Back in the day, I used to read a LOT of Star Trek novels. Then one day I just stopped, having gone through something of a slump in the wake of the Abrams reboot. I’ve been slowly reconnecting. First I got some Original Series as there’s simply no substitute for the classic crew, then recently I started up with Enterprise, picking up right where the series left off and that same novel inadvertently reconnected me with Deep Space Nine along the way. It’s been great therapy so far, restoring my faith that there are still writers that never lost touch with the values, characters, and storytelling potential that Star Trek had to offer.
And now I’ve re-established contact with The Next Generation via, ironically, one of my favorite Star Wars writers. I could not have asked for a better reintroduction. John Jackson Miller has proven that, just like with that Galaxy Far, Far Away, he understands the characters and everything else that provides the heartbeat of the universe for which he’s writing.
I was grabbed in by the very first paragraph: “The one good thing about having a job that took you to hell and back was that you slept soundly. All your nightmares had already happened during the day.” Then build on that to a cliffhanger first chapter and a mindscrew in chapter two, and the rest is history. I was hooked all the way to the end. It’s so visceral, I can hear the thrum of the warp core while I read.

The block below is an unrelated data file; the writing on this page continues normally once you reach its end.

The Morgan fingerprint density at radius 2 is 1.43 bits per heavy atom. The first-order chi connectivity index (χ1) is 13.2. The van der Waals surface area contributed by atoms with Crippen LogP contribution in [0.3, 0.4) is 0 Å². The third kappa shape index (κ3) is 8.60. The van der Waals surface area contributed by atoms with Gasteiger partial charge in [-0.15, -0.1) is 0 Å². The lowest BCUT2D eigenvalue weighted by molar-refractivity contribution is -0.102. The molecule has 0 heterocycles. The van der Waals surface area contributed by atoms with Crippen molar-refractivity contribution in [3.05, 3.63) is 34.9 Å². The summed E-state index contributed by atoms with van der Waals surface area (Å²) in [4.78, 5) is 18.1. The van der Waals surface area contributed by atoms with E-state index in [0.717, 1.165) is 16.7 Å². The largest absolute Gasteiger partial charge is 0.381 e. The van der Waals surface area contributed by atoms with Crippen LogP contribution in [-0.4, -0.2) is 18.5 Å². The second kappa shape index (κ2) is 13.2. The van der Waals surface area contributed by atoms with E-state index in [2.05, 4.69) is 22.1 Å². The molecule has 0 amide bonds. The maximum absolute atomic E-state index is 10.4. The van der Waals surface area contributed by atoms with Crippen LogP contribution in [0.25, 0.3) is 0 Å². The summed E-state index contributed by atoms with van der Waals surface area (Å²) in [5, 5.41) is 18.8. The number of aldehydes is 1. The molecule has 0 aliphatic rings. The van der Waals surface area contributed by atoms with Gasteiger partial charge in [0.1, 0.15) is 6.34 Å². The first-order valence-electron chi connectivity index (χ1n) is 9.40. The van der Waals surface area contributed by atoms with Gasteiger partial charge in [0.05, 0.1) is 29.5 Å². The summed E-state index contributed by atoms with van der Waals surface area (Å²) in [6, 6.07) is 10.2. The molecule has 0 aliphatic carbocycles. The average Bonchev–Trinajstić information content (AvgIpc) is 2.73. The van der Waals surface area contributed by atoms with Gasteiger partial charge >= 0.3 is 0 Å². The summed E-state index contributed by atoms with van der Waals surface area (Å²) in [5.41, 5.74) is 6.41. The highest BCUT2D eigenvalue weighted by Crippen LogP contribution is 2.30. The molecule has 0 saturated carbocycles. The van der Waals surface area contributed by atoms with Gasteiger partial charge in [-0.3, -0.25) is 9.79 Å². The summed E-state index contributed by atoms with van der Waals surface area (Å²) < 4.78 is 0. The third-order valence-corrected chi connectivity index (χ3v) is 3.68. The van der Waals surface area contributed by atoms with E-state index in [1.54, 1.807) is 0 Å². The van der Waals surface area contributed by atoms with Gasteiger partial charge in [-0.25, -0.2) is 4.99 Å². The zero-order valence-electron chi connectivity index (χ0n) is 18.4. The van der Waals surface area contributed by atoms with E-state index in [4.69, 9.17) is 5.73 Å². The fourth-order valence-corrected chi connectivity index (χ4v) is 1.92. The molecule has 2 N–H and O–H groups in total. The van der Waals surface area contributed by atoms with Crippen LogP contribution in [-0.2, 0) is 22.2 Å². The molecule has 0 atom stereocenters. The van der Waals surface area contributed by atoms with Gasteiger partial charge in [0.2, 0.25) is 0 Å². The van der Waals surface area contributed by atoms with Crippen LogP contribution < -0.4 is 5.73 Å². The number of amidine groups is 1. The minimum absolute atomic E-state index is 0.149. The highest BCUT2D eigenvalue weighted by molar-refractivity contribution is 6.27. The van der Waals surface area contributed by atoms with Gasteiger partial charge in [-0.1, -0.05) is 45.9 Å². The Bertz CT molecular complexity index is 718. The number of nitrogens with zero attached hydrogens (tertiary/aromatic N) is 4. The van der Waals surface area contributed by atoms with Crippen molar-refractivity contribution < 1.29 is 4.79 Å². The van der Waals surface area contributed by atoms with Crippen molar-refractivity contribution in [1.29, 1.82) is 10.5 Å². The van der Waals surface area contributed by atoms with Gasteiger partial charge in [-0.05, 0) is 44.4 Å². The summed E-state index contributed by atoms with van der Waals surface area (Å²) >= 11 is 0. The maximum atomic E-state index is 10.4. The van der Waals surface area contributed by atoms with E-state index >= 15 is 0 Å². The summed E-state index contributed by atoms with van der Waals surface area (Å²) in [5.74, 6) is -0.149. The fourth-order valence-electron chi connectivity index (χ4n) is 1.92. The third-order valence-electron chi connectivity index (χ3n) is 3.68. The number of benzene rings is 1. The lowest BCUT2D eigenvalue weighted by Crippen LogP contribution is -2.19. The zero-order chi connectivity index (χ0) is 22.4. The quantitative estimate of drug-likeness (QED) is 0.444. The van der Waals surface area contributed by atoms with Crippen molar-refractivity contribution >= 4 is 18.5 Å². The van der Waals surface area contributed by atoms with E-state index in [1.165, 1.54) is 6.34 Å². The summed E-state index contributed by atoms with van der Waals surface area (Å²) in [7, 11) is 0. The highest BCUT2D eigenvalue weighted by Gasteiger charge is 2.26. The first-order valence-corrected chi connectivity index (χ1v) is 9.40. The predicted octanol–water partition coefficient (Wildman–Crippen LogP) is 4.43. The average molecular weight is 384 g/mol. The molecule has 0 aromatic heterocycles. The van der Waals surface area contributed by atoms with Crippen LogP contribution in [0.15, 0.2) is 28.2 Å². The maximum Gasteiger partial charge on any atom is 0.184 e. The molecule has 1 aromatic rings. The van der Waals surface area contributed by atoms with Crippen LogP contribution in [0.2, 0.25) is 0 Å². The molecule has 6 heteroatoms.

Despite having seven seasons, TNG left a lot of dangling story threads wide open, and Takedown plays up on a big one that I’d actually forgotten was unresolved. In the interest of not spoiling it, I won’t say which one. Suffice it to say, the very nature of this story is that the more you know about Trek, the more expectations you can make, and the more predictable some story elements become, but through it all I was still guessing to the very end. Much like with the Enterprise novel, this TNG novel reconnected me with other incarnations of Trek. There are characters from and references galore to TOS, TNG, DS9, and Voyager, some of them obscure, and none of it forced. It’s just part of the natural experience of the story. As with the Enterprise novel, it was refreshing to find that the overall timeline continued well past the final end credits of the series and movies, and stepping back into the story felt like coming home. Characters have been reassigned and promoted, but they’re still the friends I left behind so long ago. As a testament to Miller’s capabilities, not only can he play on the nostalgia, but the story he tells is just amazing fun. And really, that’s the most important part, is it not? It’s Star Trek II levels of starship combat, combined with some tactical maneuvering that Tom Clancy would be proud of, and a little something that Abrams-Trek lost sight of, that critical core of hope and awe that makes Star Trek what it is.
Bottom line, this long-time Trekkie approves whole-heartedly. Suspense, wonder, humor… this book has it all. If I have any complaints, it’s that the publisher hasn’t released audios for the bulk of the Trek novels, and those that do get audio are abridged to pointlessness. Without audio, that meant instead of burning through this story in a day or two, I had to wait in anticipation all day before I could return to the book, reading what I could, where I could. Oh, the horror. But it was well worth it, obviously. The best stories always are. I can’t wait to see what Miller pulls out of his hat next, regardless of which universe.